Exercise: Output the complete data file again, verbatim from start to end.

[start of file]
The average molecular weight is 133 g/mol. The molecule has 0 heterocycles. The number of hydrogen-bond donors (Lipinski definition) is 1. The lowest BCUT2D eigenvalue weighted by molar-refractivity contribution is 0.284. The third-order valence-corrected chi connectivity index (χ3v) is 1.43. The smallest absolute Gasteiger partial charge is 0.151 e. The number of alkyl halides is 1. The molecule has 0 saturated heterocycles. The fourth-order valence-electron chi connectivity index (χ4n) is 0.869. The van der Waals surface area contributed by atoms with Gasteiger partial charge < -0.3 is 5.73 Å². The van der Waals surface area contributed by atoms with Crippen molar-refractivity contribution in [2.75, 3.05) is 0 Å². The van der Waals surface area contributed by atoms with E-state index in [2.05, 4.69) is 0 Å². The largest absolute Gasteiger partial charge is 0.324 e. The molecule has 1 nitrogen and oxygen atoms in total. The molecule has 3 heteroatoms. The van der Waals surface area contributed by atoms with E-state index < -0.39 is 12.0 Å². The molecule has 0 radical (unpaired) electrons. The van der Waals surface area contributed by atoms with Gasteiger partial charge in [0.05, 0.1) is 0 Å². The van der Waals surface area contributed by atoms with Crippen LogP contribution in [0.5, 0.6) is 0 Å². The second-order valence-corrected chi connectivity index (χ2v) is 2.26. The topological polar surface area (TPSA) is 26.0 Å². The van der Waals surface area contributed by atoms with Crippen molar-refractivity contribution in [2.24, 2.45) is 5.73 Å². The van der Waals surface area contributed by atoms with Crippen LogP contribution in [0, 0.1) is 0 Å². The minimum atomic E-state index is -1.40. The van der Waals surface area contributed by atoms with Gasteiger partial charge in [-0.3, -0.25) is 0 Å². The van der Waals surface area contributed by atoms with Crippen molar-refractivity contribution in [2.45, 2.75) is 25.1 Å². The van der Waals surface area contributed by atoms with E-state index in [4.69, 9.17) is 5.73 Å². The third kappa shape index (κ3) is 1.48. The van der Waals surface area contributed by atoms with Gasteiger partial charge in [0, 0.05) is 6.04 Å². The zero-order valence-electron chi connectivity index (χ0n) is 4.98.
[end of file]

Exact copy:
The average molecular weight is 133 g/mol. The molecule has 0 heterocycles. The number of hydrogen-bond donors (Lipinski definition) is 1. The lowest BCUT2D eigenvalue weighted by molar-refractivity contribution is 0.284. The third-order valence-corrected chi connectivity index (χ3v) is 1.43. The smallest absolute Gasteiger partial charge is 0.151 e. The number of alkyl halides is 1. The molecule has 0 saturated heterocycles. The fourth-order valence-electron chi connectivity index (χ4n) is 0.869. The van der Waals surface area contributed by atoms with Gasteiger partial charge < -0.3 is 5.73 Å². The van der Waals surface area contributed by atoms with Crippen molar-refractivity contribution in [2.75, 3.05) is 0 Å². The van der Waals surface area contributed by atoms with E-state index in [2.05, 4.69) is 0 Å². The largest absolute Gasteiger partial charge is 0.324 e. The molecule has 1 nitrogen and oxygen atoms in total. The molecule has 3 heteroatoms. The van der Waals surface area contributed by atoms with E-state index < -0.39 is 12.0 Å². The molecule has 0 radical (unpaired) electrons. The van der Waals surface area contributed by atoms with Gasteiger partial charge in [0.05, 0.1) is 0 Å². The van der Waals surface area contributed by atoms with Crippen LogP contribution in [0.5, 0.6) is 0 Å². The second-order valence-corrected chi connectivity index (χ2v) is 2.26. The topological polar surface area (TPSA) is 26.0 Å². The van der Waals surface area contributed by atoms with Crippen molar-refractivity contribution in [2.24, 2.45) is 5.73 Å². The van der Waals surface area contributed by atoms with Crippen LogP contribution in [0, 0.1) is 0 Å². The minimum atomic E-state index is -1.40. The van der Waals surface area contributed by atoms with Gasteiger partial charge in [-0.3, -0.25) is 0 Å². The van der Waals surface area contributed by atoms with Crippen molar-refractivity contribution in [2.45, 2.75) is 25.1 Å². The van der Waals surface area contributed by atoms with E-state index in [4.69, 9.17) is 5.73 Å². The third kappa shape index (κ3) is 1.48. The van der Waals surface area contributed by atoms with Gasteiger partial charge in [0, 0.05) is 6.04 Å². The zero-order valence-electron chi connectivity index (χ0n) is 4.98.